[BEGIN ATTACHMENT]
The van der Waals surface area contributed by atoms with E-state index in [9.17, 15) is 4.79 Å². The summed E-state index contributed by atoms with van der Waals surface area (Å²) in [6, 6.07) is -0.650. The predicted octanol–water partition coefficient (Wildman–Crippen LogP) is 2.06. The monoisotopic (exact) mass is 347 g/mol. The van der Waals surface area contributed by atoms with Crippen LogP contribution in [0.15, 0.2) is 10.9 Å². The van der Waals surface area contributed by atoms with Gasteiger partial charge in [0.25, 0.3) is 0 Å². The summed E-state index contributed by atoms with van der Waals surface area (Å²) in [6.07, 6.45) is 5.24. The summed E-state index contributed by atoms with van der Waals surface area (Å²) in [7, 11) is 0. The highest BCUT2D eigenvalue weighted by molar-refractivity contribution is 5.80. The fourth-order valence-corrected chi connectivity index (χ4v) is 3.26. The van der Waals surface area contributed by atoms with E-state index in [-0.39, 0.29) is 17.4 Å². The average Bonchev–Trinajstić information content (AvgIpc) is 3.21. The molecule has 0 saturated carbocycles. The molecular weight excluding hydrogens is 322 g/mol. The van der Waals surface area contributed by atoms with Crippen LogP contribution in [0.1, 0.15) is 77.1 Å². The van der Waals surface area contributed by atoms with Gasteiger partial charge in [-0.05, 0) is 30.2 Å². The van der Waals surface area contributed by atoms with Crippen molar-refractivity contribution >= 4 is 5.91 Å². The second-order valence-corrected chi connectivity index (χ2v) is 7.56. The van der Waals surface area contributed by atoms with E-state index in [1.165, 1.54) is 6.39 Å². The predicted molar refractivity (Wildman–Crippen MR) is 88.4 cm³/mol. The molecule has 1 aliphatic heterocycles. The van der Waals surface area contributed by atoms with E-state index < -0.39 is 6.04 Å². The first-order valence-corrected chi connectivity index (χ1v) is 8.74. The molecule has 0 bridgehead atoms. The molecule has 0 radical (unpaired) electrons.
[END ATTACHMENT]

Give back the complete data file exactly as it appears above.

The van der Waals surface area contributed by atoms with E-state index in [9.17, 15) is 4.79 Å². The summed E-state index contributed by atoms with van der Waals surface area (Å²) in [6, 6.07) is -0.650. The predicted octanol–water partition coefficient (Wildman–Crippen LogP) is 2.06. The monoisotopic (exact) mass is 347 g/mol. The van der Waals surface area contributed by atoms with Crippen LogP contribution in [0.15, 0.2) is 10.9 Å². The van der Waals surface area contributed by atoms with Gasteiger partial charge in [0.25, 0.3) is 0 Å². The summed E-state index contributed by atoms with van der Waals surface area (Å²) in [6.07, 6.45) is 5.24. The summed E-state index contributed by atoms with van der Waals surface area (Å²) in [7, 11) is 0. The highest BCUT2D eigenvalue weighted by molar-refractivity contribution is 5.80. The fourth-order valence-corrected chi connectivity index (χ4v) is 3.26. The van der Waals surface area contributed by atoms with E-state index in [-0.39, 0.29) is 17.4 Å². The average Bonchev–Trinajstić information content (AvgIpc) is 3.21. The molecule has 0 saturated carbocycles. The molecular weight excluding hydrogens is 322 g/mol. The van der Waals surface area contributed by atoms with Crippen LogP contribution in [0.1, 0.15) is 77.1 Å². The van der Waals surface area contributed by atoms with Gasteiger partial charge in [-0.05, 0) is 30.2 Å². The van der Waals surface area contributed by atoms with Crippen molar-refractivity contribution >= 4 is 5.91 Å². The second-order valence-corrected chi connectivity index (χ2v) is 7.56. The van der Waals surface area contributed by atoms with E-state index in [1.165, 1.54) is 6.39 Å². The predicted molar refractivity (Wildman–Crippen MR) is 88.4 cm³/mol. The molecule has 1 aliphatic heterocycles. The van der Waals surface area contributed by atoms with E-state index < -0.39 is 6.04 Å². The first-order valence-corrected chi connectivity index (χ1v) is 8.74. The molecule has 0 bridgehead atoms. The molecule has 0 radical (unpaired) electrons.